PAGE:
Three Poems by Beth McDermott

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This doll, painted
              to resemble a peasant woman,
                         has blue eyes,


do-a-dot pink cheeks, and is
             wearing trumpet bell-shaped
                          poppies instead


of a sarafan. I read about
             the morphology of the red
                          poppy, a process so


abrupt that a calyx seems to lose
             its identity at once, as it has
                          here, in the outer-


most doll: only the leaves can be
             called the calyx. But we can
                          go back: the buds


of her breasts are not so easily
             lost. Designed to nest,
                          the matryoshka doll


splits, top from bottom, to reveal
             another figure from the same
                          stripped block of balsa.


The eye color goes—the lower
             lashes disperse like shavings. 
                          Poppies fold into


themselves—how small
             can they get?  The inner-
                          most doll is like the calyx:


not the green leafy top,
             but the whole straw-



Bird for Bird

Flash of blue: the jay, what color
blue was that; or should I ask

what color the late summer
sky was: azure-stone, lapis-

lazuli, or cerulean gets me one
step closer, but the bird hides

itself. If only one could study
the jay as it is, but acting like

the killdeer, who offers itself
in place of its shallow clutch:

watch me drag my fake broken
. And then be open

to the suggestion that watching
it come undone is appetizing

enough (look how the killdeer’s
copper rump is uncovered by

coverts) to believe that ivory-
black splattered eggs are stones.



Constructing Audubon’s The Birds of America

The first time he stooped
              to observe a specimen of


American robin, or migratory
             thrush, in the lower half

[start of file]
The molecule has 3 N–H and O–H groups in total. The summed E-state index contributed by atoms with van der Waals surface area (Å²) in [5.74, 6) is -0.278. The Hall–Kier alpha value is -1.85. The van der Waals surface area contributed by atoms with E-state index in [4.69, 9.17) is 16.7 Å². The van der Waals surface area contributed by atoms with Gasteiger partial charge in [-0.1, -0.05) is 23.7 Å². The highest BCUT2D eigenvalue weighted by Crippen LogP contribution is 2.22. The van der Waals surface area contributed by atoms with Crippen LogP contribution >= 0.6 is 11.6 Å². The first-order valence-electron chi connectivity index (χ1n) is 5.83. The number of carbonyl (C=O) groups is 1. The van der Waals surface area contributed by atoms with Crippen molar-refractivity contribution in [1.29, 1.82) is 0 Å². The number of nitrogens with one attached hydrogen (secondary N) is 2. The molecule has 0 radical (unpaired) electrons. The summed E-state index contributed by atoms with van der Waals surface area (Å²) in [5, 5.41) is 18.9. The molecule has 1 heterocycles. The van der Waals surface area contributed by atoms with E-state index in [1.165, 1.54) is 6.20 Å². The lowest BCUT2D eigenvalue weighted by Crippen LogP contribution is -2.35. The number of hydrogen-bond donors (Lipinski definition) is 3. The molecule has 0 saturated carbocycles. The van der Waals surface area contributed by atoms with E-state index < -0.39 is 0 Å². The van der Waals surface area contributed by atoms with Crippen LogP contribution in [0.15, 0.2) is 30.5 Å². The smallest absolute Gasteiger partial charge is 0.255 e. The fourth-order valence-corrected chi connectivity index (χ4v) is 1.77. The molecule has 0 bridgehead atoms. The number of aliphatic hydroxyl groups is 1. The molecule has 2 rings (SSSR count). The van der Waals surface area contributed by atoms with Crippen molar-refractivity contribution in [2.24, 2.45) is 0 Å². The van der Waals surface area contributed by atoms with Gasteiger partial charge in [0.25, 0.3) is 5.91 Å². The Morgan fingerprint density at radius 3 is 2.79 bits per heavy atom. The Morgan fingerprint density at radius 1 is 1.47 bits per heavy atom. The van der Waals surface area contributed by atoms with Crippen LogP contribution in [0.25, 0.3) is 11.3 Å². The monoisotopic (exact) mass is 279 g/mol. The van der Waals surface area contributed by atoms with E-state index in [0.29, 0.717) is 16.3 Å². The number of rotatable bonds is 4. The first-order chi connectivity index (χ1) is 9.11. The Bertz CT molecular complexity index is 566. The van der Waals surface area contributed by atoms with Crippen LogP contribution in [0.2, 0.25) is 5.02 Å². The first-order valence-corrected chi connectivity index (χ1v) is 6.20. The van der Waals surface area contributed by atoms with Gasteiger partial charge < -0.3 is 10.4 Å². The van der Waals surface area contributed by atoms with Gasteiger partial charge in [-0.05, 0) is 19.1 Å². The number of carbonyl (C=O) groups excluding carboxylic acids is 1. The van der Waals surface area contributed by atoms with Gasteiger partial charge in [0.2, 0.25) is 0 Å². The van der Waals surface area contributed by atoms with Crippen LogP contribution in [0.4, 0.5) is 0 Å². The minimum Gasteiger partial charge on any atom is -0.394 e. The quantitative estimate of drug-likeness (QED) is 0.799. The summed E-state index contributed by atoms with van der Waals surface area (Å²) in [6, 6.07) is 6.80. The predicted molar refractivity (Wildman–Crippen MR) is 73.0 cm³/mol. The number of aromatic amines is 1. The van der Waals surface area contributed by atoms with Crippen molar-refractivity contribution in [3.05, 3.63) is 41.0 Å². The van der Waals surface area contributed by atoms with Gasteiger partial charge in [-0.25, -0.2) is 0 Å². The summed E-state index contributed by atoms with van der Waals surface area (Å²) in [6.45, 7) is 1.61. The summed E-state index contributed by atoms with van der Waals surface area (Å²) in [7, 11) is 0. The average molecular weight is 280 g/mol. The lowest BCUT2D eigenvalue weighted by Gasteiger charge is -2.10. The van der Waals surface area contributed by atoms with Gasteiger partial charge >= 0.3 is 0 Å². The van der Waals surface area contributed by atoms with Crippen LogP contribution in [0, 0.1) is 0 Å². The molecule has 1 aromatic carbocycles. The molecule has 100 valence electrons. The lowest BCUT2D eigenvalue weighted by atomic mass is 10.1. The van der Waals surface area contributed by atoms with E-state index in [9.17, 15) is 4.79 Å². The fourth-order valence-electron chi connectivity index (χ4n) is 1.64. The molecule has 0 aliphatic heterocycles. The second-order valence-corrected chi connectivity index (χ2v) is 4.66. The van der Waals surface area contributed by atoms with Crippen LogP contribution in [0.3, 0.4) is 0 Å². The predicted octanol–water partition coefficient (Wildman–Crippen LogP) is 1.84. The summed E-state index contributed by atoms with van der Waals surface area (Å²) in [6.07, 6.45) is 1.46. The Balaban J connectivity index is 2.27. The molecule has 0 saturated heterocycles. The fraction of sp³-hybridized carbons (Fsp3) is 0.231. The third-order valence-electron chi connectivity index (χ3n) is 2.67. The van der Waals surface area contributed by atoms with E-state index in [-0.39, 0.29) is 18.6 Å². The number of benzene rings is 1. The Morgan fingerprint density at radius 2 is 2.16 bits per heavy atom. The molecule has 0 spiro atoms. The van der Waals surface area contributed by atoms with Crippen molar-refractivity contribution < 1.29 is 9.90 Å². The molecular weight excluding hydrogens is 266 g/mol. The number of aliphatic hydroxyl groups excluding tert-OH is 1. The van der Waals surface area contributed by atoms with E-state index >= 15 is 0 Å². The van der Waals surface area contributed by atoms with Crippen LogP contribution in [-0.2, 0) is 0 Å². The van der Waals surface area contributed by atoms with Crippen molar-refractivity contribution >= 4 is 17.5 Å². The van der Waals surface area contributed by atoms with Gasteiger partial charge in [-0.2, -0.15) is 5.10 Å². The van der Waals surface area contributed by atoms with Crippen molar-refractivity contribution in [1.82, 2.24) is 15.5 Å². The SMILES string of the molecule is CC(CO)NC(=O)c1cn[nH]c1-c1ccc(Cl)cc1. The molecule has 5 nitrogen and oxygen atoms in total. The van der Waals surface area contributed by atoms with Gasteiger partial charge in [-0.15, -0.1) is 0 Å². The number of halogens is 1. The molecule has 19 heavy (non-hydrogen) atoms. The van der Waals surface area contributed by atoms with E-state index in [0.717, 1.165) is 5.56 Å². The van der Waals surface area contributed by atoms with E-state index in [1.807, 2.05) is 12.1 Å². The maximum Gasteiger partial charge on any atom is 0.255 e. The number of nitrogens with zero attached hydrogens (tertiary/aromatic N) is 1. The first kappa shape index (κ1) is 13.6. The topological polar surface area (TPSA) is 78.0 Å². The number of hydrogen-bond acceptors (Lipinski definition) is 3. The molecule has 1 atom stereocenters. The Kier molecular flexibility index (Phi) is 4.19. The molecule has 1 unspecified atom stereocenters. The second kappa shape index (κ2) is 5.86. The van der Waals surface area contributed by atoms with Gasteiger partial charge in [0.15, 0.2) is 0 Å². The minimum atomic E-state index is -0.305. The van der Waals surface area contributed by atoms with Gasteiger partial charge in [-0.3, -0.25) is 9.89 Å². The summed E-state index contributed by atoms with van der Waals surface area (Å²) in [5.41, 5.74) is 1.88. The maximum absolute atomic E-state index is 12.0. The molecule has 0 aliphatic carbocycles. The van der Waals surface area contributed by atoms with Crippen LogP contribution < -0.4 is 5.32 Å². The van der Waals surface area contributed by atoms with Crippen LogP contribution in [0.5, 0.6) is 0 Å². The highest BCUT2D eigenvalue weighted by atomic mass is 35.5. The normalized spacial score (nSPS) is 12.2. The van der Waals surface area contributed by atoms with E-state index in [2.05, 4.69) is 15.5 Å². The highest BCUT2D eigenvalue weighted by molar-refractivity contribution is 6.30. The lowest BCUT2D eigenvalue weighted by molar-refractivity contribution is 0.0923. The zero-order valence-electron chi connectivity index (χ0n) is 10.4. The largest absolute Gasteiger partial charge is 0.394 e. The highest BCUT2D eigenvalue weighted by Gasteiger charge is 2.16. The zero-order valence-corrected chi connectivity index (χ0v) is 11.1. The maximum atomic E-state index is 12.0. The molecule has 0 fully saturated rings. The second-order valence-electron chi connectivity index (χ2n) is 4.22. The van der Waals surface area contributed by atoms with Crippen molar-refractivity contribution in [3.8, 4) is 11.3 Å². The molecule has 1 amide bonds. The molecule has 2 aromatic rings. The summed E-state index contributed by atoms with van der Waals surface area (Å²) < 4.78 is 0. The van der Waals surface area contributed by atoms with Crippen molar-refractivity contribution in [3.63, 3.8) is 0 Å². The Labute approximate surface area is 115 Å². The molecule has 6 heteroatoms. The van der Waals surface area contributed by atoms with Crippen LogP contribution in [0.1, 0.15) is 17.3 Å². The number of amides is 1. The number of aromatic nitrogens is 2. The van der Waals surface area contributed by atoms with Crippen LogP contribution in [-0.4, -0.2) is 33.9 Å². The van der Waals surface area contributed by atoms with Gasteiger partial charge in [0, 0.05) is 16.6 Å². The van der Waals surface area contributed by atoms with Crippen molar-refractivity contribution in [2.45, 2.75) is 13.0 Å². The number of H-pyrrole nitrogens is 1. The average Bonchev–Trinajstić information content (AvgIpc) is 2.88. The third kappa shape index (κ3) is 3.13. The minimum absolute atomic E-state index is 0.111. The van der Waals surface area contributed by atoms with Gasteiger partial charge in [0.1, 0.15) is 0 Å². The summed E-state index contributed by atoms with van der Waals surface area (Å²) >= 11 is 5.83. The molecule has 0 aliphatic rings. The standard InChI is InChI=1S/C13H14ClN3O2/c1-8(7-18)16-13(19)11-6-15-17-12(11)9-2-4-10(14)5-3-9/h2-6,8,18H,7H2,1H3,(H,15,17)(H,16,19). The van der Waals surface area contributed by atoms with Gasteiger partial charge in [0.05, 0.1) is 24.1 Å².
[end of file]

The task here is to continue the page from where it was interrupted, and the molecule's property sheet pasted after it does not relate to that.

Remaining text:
of a Prunus caroliniana, Audubon
             had left his rifle at home.


He took notes: the female was gray-
             headed and occupied


with breakfast; her breast was a
             duller orange than the dark-


headed male’s, and their un-
             fledged young were white-


throated. But instead of describing
             how the male’s tail fanned


when he dropped down to feed
             chicks meant to be kept hidden,


Audubon wrote star top, column.
             He marked an x on his map,


left for his gun, and went back.
             He wouldn’t get any closer than


he already had while they were still
             living. Since failing to coax


uncountable birds to alight on his
             fingers, he’d discovered


the slightly protuberant bill at first
             dusky, ultimately pure yellow.  




Beth McDermott is a Ph.D. candidate in the Program for Writers at the University of Illinois at Chicago, and her poetry has appeared or is forthcoming in DIAGRAM, The Literary Bohemian, Harpur Palate, and Southern Humanities Review.

American Robin, Plate 131 from Audubon’s Birds of America (1827), by John James Audubon, courtesy Oppenheimer Gallery at Audubon Greenwich.

Dereliction is the first online literary journal of place, publishing award-winning literature, art, editorials, and community case studies since 1998.